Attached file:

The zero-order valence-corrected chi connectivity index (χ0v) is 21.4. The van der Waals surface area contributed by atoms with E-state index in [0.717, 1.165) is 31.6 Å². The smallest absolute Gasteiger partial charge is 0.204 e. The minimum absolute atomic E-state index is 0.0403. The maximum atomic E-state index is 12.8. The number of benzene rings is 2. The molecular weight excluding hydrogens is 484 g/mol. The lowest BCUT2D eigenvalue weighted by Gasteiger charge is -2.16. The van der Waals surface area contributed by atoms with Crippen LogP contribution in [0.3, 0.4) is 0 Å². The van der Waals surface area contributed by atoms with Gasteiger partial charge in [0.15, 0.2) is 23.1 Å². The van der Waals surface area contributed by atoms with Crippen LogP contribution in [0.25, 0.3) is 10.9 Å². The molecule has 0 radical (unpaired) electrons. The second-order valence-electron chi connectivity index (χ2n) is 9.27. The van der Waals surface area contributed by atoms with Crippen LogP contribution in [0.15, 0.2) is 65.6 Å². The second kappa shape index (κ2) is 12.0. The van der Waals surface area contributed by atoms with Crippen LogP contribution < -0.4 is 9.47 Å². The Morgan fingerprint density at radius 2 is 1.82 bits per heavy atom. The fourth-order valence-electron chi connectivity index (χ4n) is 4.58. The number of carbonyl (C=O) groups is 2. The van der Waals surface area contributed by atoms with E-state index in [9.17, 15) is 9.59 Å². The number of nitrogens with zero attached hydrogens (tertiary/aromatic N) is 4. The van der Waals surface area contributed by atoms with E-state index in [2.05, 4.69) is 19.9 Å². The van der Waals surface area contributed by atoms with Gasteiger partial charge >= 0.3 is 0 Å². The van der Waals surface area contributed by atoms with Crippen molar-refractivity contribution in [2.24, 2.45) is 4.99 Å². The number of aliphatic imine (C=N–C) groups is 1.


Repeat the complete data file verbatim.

The zero-order valence-corrected chi connectivity index (χ0v) is 21.4. The van der Waals surface area contributed by atoms with E-state index in [0.717, 1.165) is 31.6 Å². The smallest absolute Gasteiger partial charge is 0.204 e. The minimum absolute atomic E-state index is 0.0403. The maximum atomic E-state index is 12.8. The number of benzene rings is 2. The molecular weight excluding hydrogens is 484 g/mol. The lowest BCUT2D eigenvalue weighted by Gasteiger charge is -2.16. The van der Waals surface area contributed by atoms with Crippen LogP contribution in [0.3, 0.4) is 0 Å². The van der Waals surface area contributed by atoms with Gasteiger partial charge in [0.15, 0.2) is 23.1 Å². The van der Waals surface area contributed by atoms with Crippen LogP contribution in [0.25, 0.3) is 10.9 Å². The molecule has 0 radical (unpaired) electrons. The second-order valence-electron chi connectivity index (χ2n) is 9.27. The van der Waals surface area contributed by atoms with Crippen LogP contribution in [0.15, 0.2) is 65.6 Å². The second kappa shape index (κ2) is 12.0. The van der Waals surface area contributed by atoms with Crippen LogP contribution < -0.4 is 9.47 Å². The Morgan fingerprint density at radius 2 is 1.82 bits per heavy atom. The fourth-order valence-electron chi connectivity index (χ4n) is 4.58. The number of carbonyl (C=O) groups is 2. The van der Waals surface area contributed by atoms with E-state index in [9.17, 15) is 9.59 Å². The number of nitrogens with zero attached hydrogens (tertiary/aromatic N) is 4. The van der Waals surface area contributed by atoms with E-state index in [2.05, 4.69) is 19.9 Å². The van der Waals surface area contributed by atoms with Gasteiger partial charge >= 0.3 is 0 Å². The van der Waals surface area contributed by atoms with Crippen molar-refractivity contribution in [2.24, 2.45) is 4.99 Å². The number of aliphatic imine (C=N–C) groups is 1.